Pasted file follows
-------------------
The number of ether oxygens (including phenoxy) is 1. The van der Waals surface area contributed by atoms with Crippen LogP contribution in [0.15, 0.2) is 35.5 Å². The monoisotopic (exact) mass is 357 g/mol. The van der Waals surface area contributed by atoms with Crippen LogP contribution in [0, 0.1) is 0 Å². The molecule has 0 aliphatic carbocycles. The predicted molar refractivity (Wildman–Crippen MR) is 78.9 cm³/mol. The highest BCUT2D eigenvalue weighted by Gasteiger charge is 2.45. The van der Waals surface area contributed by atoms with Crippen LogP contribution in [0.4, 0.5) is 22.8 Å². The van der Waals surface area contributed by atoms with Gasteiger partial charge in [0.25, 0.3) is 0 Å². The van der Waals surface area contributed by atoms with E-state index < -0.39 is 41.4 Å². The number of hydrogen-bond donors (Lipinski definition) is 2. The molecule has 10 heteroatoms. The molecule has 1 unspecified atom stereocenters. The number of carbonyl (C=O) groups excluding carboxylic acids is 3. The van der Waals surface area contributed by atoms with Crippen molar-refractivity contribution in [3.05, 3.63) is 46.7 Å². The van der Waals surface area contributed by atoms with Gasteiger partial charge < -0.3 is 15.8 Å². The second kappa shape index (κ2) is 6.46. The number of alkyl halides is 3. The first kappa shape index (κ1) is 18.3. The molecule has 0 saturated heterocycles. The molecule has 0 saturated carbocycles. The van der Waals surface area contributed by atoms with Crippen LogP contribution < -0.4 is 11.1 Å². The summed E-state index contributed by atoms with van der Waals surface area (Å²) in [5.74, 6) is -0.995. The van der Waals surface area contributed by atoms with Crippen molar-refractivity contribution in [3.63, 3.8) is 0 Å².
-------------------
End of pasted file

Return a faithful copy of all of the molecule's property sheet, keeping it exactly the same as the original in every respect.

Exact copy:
The number of ether oxygens (including phenoxy) is 1. The van der Waals surface area contributed by atoms with Crippen LogP contribution in [0.15, 0.2) is 35.5 Å². The monoisotopic (exact) mass is 357 g/mol. The van der Waals surface area contributed by atoms with Crippen LogP contribution in [0, 0.1) is 0 Å². The molecule has 0 aliphatic carbocycles. The predicted molar refractivity (Wildman–Crippen MR) is 78.9 cm³/mol. The highest BCUT2D eigenvalue weighted by Gasteiger charge is 2.45. The van der Waals surface area contributed by atoms with Crippen LogP contribution in [0.4, 0.5) is 22.8 Å². The van der Waals surface area contributed by atoms with Gasteiger partial charge in [0.25, 0.3) is 0 Å². The van der Waals surface area contributed by atoms with E-state index < -0.39 is 41.4 Å². The number of hydrogen-bond donors (Lipinski definition) is 2. The molecule has 10 heteroatoms. The molecule has 1 unspecified atom stereocenters. The number of carbonyl (C=O) groups excluding carboxylic acids is 3. The van der Waals surface area contributed by atoms with Crippen molar-refractivity contribution in [3.05, 3.63) is 46.7 Å². The van der Waals surface area contributed by atoms with Gasteiger partial charge < -0.3 is 15.8 Å². The second kappa shape index (κ2) is 6.46. The number of alkyl halides is 3. The first kappa shape index (κ1) is 18.3. The molecule has 0 saturated heterocycles. The molecule has 0 saturated carbocycles. The van der Waals surface area contributed by atoms with Crippen LogP contribution < -0.4 is 11.1 Å². The summed E-state index contributed by atoms with van der Waals surface area (Å²) in [5.74, 6) is -0.995. The van der Waals surface area contributed by atoms with Crippen molar-refractivity contribution in [3.63, 3.8) is 0 Å².